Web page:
Giving to Charities in Our Post-September 11 World

Take these steps to ensure that your charitable donations go to those who need them most.

In the wake of the terrorist attacks on the World Trade Center and the Pentagon, there's no shortage of charities out there vying for your donation dollars. While most of these organizations are well-intentioned, some are nothing more than fraudulent scams.

The U.S. Department of Justice warns consumers to be wary of unsolicited emails urging you to disclose personal or financial information online -- such as credit card numbers -- many of these solicitors are not connected to real charities. Also, be careful of telemarketers peddling sweepstakes or magazine-subscription schemes falsely promising that a portion of any money you give will go toward disaster relief.

Beyond those precautions, sorting the good organizations from the bad can be tricky, however. Many legitimate charities, including local police and firefighter service organizations, solicit donations over the telephone. Other charities hire third-party fundraisers to make calls and raise money for them. Here's what you can do to make sure your donation ends up where you intend it to:

Go With What You Know

One way to protect yourself and your contributions is to give to a charity you know or one you've given to before. Be on the lookout, though, for charities with misleading names that sound similar to well-respected organizations. The National Cancer Society, instead of the American Cancer Society, for example.

You might come across some worthy new charities with names referring to the tragedy of September 11th that you may not recognize. For a list of credible organizations, visit The American Liberty Partnership's Web site or the government-run site First Gov.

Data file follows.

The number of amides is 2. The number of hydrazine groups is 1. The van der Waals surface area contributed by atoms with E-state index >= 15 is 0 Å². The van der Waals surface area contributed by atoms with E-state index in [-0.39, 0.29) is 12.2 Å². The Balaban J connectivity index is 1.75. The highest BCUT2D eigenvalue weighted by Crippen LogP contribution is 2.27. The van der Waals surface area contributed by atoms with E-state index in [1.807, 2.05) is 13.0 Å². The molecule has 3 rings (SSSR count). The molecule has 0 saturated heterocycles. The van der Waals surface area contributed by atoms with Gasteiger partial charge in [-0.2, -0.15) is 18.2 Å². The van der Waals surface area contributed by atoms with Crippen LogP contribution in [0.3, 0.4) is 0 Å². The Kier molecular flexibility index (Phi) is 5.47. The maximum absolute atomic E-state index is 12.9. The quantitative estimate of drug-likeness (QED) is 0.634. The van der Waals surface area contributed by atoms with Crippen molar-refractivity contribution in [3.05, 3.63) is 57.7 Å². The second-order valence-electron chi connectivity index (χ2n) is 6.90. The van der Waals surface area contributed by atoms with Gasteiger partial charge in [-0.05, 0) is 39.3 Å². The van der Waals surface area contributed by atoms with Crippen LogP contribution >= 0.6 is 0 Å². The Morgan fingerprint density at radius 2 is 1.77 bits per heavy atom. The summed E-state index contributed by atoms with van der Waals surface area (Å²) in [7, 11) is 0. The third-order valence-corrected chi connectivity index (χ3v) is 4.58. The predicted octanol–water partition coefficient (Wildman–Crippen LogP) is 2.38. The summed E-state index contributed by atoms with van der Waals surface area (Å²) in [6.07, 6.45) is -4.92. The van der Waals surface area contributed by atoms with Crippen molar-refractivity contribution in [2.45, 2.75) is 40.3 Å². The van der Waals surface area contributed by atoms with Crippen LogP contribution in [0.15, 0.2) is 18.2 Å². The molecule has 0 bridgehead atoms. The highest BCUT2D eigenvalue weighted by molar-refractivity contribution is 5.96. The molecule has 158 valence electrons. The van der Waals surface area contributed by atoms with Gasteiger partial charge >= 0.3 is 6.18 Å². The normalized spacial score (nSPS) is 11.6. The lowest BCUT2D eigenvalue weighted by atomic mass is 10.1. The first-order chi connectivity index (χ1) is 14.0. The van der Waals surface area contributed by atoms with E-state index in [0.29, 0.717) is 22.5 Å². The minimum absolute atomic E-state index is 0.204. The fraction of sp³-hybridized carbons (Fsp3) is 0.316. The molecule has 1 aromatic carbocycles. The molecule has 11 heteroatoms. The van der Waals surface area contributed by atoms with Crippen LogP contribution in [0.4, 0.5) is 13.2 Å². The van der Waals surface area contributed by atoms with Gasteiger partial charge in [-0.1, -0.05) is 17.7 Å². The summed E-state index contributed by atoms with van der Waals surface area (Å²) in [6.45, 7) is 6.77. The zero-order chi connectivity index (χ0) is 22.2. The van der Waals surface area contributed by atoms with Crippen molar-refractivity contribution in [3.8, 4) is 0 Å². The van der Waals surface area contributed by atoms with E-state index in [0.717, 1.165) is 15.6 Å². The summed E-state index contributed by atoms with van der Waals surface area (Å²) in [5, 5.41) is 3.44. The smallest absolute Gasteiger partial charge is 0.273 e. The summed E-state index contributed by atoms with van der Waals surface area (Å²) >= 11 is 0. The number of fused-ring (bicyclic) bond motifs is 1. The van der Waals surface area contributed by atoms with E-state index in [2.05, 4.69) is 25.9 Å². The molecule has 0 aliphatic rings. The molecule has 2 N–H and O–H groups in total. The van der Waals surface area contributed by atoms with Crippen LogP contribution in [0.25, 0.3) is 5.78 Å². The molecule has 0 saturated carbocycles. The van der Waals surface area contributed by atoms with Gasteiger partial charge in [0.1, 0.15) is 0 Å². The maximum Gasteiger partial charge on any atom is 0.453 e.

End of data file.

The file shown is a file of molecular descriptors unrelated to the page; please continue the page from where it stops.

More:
Demand Information

If you are solicited over the phone or in person by a charity you don't recognize, ask the representative to show you or mail you written information stating the charity's name, address, telephone number and proof that your donation is tax deductible. Then, call the charity and ask about its mission and how your contribution will be distributed.

Give Directly to the Charity

As mentioned above, some charities pay third-party fundraisers to solicit donations for them. Problem is, when you make a donation through a paid solicitor, they keep a portion of the money as payment for their services, so less goes to the people you're trying to help. Instead, make your donations directly to the charity. It may take more work to look up the organization, but you will have the assurance of knowing your money is being used to its maximum potential.

Never Give Cash

Of course, it's never smart to send cash through the mail. Whether you're mailing a donation, making a contribution in person or online, it's much safer to pay by check or credit card. If you plan on claiming your contribution as a write-off on your tax return, be sure to write the official name of the charity on your check and, if possible, get a receipt from the charity stating the amount of your donation. (For donations of $250 or more, written proof from the organization is required to claim a tax deduction.)

Speaking of safety, never give out sensitive information, such as Social Security numbers or passwords if you're solicited by e-mail. No honest charity needs this information to accept your donation.

Check Their Records

For more information on a charity's fundraising practices, finances and programs, take a look at the charity reports at the BBB Wise Giving Alliance's Website (an alliance formed by the National Charities Information Bureau and Council of Better Business Bureaus -- Philanthropic Advisory Service). The American Institute of Philanthropy, provides a list of top-rated charities, based on the amount of the organization's donations that go directly toward programs and their willingness to share information about their finances with the public.

 
Blow the Whistle on the Bad Guys

Report any fraudulent schemes exploiting the September 11th attacks to the Federal Trade Commission. By taking time to seek out legitimate charities and avoid the bogus ones, you can be sure your goodwill will do some good for the people you intend to help.